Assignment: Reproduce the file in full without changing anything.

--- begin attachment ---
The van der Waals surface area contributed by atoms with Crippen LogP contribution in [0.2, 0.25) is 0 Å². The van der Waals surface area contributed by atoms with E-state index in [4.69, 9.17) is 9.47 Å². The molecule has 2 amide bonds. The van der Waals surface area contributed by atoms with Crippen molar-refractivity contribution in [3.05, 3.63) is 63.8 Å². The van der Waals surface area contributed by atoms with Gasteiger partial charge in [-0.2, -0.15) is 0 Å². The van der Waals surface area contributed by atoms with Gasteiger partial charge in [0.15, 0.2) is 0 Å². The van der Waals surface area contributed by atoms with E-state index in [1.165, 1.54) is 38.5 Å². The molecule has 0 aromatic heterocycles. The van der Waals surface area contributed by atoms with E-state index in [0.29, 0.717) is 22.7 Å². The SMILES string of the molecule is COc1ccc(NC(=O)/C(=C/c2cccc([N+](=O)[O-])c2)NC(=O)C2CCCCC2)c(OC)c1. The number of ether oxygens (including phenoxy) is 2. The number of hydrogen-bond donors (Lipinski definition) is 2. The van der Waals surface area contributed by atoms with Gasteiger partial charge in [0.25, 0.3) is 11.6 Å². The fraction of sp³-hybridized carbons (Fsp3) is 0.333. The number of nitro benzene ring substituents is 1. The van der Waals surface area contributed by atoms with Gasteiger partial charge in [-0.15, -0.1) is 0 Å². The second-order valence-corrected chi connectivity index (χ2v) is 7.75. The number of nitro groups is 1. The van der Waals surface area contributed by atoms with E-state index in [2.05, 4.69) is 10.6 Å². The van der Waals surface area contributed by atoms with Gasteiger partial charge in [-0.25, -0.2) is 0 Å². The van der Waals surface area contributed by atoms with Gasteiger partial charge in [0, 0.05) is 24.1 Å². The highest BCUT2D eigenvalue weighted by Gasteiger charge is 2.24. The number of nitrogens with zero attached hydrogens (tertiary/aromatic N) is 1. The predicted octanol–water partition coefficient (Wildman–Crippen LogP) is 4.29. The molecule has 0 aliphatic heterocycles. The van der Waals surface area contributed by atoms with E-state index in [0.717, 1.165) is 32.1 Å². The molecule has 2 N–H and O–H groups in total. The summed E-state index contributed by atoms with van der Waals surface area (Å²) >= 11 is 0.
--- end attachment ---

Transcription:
The van der Waals surface area contributed by atoms with Crippen LogP contribution in [0.2, 0.25) is 0 Å². The van der Waals surface area contributed by atoms with E-state index in [4.69, 9.17) is 9.47 Å². The molecule has 2 amide bonds. The van der Waals surface area contributed by atoms with Crippen molar-refractivity contribution in [3.05, 3.63) is 63.8 Å². The van der Waals surface area contributed by atoms with Gasteiger partial charge in [-0.2, -0.15) is 0 Å². The van der Waals surface area contributed by atoms with Gasteiger partial charge in [0.15, 0.2) is 0 Å². The van der Waals surface area contributed by atoms with E-state index in [1.165, 1.54) is 38.5 Å². The molecule has 0 aromatic heterocycles. The van der Waals surface area contributed by atoms with E-state index in [0.29, 0.717) is 22.7 Å². The SMILES string of the molecule is COc1ccc(NC(=O)/C(=C/c2cccc([N+](=O)[O-])c2)NC(=O)C2CCCCC2)c(OC)c1. The number of ether oxygens (including phenoxy) is 2. The number of hydrogen-bond donors (Lipinski definition) is 2. The van der Waals surface area contributed by atoms with Gasteiger partial charge in [0.25, 0.3) is 11.6 Å². The fraction of sp³-hybridized carbons (Fsp3) is 0.333. The number of nitro benzene ring substituents is 1. The van der Waals surface area contributed by atoms with Gasteiger partial charge in [-0.15, -0.1) is 0 Å². The second-order valence-corrected chi connectivity index (χ2v) is 7.75. The number of nitro groups is 1. The van der Waals surface area contributed by atoms with E-state index in [2.05, 4.69) is 10.6 Å². The van der Waals surface area contributed by atoms with Gasteiger partial charge in [-0.25, -0.2) is 0 Å². The van der Waals surface area contributed by atoms with Gasteiger partial charge in [0, 0.05) is 24.1 Å². The highest BCUT2D eigenvalue weighted by Gasteiger charge is 2.24. The number of nitrogens with zero attached hydrogens (tertiary/aromatic N) is 1. The predicted octanol–water partition coefficient (Wildman–Crippen LogP) is 4.29. The molecule has 0 aliphatic heterocycles. The van der Waals surface area contributed by atoms with E-state index in [0.717, 1.165) is 32.1 Å². The molecule has 2 N–H and O–H groups in total. The summed E-state index contributed by atoms with van der Waals surface area (Å²) >= 11 is 0.